Tag Archives: privilege

Creating Safety

If a community space is to be inclusive, it has to feel safe for everyone. Most of us do a decent enough job of making spaces that feel safe for people who are a lot like us. We start from what we know, which means our own requirements for feeling safe inform what we think everyone else will need.

The more privilege a person has, the less insight they are bound to have into what less privileged people might need. This can be a major barrier to creating safe space because it is so often the people with the most privilege, power and resources who get to define community spaces in the first place. You need resources to run anything, which automatically influences the whole situation.

Well meaning people can make a terrible mess of this sort of thing. The vast majority of humans start from the assumption that they are good and that what they do is also therefore good. Flagging up sexism, racism, ableism… does not reliably go down well with people who are sure that what they do is fine. It’s not uncommon to find the people who are in places of power acting as though they have been attacked when someone tries to flag up the shortcomings.

To make people feel safe, we have to be willing to listen to why they might feel unsafe in the first place. We have to be willing to be uncomfortable, because without being open to that discomfort we’ll hang on to our privileges and we won’t improve anything. We may have to lay down our prejudices and assumptions. So often, lack of safety starts with someone saying what they think of ‘that sort of person’ while oblivious to the presence of exactly that sort of person in the room. I’ve been the only pauper in the room when affluent people had things to say about the ignorant and ungrateful poor. I’ve been subject to casual sexism and to ableism. I know there’s plenty out there that’s far worse.

Anyone who has the power to create safe space, and chooses to perpetuate things that are unsafe, needs calling out on it. It helps a lot when the people who do this are the ones who have some privilege to work with. Please support your less privileged friends by listening when they raise issues and by not accepting the excuses of your more privileged friends. Or co-workers. Or family members.

If you hear something by way of feedback that makes you feel uncomfortable about your own behaviour, please take the time to at least think about it. No one enjoys being called out, but swallowing enough pride to be able to learn and do better is an honourable choice worthy of respect. Doubling down on your scope to make other people feel unsafe is never a good choice.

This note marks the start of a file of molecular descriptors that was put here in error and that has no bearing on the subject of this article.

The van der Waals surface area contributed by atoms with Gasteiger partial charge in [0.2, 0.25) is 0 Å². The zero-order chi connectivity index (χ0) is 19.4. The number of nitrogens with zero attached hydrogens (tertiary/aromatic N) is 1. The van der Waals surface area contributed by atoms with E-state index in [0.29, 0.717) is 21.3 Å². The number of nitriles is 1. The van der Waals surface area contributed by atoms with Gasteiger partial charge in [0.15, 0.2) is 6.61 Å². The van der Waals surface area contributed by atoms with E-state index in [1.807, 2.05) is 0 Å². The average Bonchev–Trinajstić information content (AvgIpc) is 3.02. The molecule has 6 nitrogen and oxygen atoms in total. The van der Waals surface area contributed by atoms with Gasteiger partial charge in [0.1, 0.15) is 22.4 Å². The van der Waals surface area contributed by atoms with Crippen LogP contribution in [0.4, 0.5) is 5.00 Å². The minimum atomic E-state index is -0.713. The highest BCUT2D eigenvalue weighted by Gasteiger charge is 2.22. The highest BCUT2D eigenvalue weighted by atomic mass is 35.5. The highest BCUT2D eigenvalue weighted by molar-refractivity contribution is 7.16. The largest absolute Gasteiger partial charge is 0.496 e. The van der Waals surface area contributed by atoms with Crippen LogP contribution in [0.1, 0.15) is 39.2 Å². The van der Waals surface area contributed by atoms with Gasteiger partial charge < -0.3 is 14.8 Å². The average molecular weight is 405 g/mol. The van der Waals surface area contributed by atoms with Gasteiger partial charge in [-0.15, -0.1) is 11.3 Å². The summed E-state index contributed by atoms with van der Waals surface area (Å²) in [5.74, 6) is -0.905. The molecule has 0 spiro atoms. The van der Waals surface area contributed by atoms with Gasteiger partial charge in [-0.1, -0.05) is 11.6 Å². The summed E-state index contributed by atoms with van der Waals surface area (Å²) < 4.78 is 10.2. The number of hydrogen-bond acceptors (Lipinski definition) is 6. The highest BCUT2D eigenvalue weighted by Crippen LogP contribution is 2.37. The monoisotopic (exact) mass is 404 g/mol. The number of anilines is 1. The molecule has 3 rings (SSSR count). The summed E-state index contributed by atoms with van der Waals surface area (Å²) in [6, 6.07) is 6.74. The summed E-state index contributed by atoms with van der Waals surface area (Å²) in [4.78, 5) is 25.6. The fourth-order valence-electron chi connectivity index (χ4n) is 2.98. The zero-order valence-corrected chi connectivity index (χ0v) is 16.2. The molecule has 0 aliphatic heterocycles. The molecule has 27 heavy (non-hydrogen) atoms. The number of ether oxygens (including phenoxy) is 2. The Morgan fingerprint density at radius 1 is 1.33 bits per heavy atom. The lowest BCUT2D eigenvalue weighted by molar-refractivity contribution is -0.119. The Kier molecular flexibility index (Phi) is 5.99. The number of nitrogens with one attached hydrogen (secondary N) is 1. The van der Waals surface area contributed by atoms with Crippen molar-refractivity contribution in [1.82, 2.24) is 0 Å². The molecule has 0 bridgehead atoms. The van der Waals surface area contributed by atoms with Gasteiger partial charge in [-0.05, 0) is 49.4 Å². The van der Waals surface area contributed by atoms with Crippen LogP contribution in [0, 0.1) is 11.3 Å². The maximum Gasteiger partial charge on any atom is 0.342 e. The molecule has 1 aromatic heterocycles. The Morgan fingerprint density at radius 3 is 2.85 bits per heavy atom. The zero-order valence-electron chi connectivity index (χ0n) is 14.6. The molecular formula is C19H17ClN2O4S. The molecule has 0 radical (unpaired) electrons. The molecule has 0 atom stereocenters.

Self Esteem and Privilege

Self esteem has far more to do with privilege than it does with either your innate worth, or your sense of self worth, or anything you might do to try and feel good about yourself. The more privilege a person has, the easier it is for them to feel good about themselves. Not only are they practically lifted by their advantages, but they will be praised and socially rewarded for having those advantages in the first place. At the extreme end of this we have the example of the UK government – murderously incompetent and full of self praise. No matter how they fail, they demonstrate arrogance and supreme self confidence.

At the other end of the scale, those who are struggling are socially punished for struggling. To be poor, or ill, is to be blamed for being poor and ill. If you belong to a minority, mainstream culture will punish you for existing – as trans, queer, Black, neurodivergent, disabled… To have been unlucky, got into debt, struggled with addiction or become homeless, been a victim of abuse or other crimes is to meet with blame, shame and stigma. How can a person have good self esteem when their society punishes them for their lack of privilege?

If you have a lot of privilege, no one demands much of you. If you have little privilege, then society measures your worth in productivity and encourages you to feel bad about inactivity. If you don’t currently have a job, or are too ill to work, or too ill to work full time, or you need to rest, you won’t be encouraged to feel comfortable about that. Government ministers will call you lazy and workshy, and begrudge you enough support to afford food. If your work isn’t well paid, you will be treated as though you don’t deserve to be able to afford food and shelter.

All the self esteem advice is about not pinning your sense of worth to external things. I’ve never seen anyone talking about how much of a privilege issue this is. Without privilege, you aren’t allowed to do that thing. Feeling like you have intrinsic worth is difficult when your society treats you like that isn’t true. For anyone who faces disadvantages, self esteem isn’t something you can just magically grow and without external validation feeling good about anything can be really difficult.

Privilege and slavery

The language of slavery is something to be incredibly careful with. It’s not something to use casually, or as a metaphor. It’s really not ok to describe things as slavery that really definitely aren’t slavery – doing so undermines the meaning of the word, which in turn may cause people to take the whole idea less seriously. 

It’s important to talk about historical slavery and the ongoing impact that has in the world – both for those who remain disadvantaged and damaged by its impact on their ancestors, and for those who continue to benefit from the profits their families made.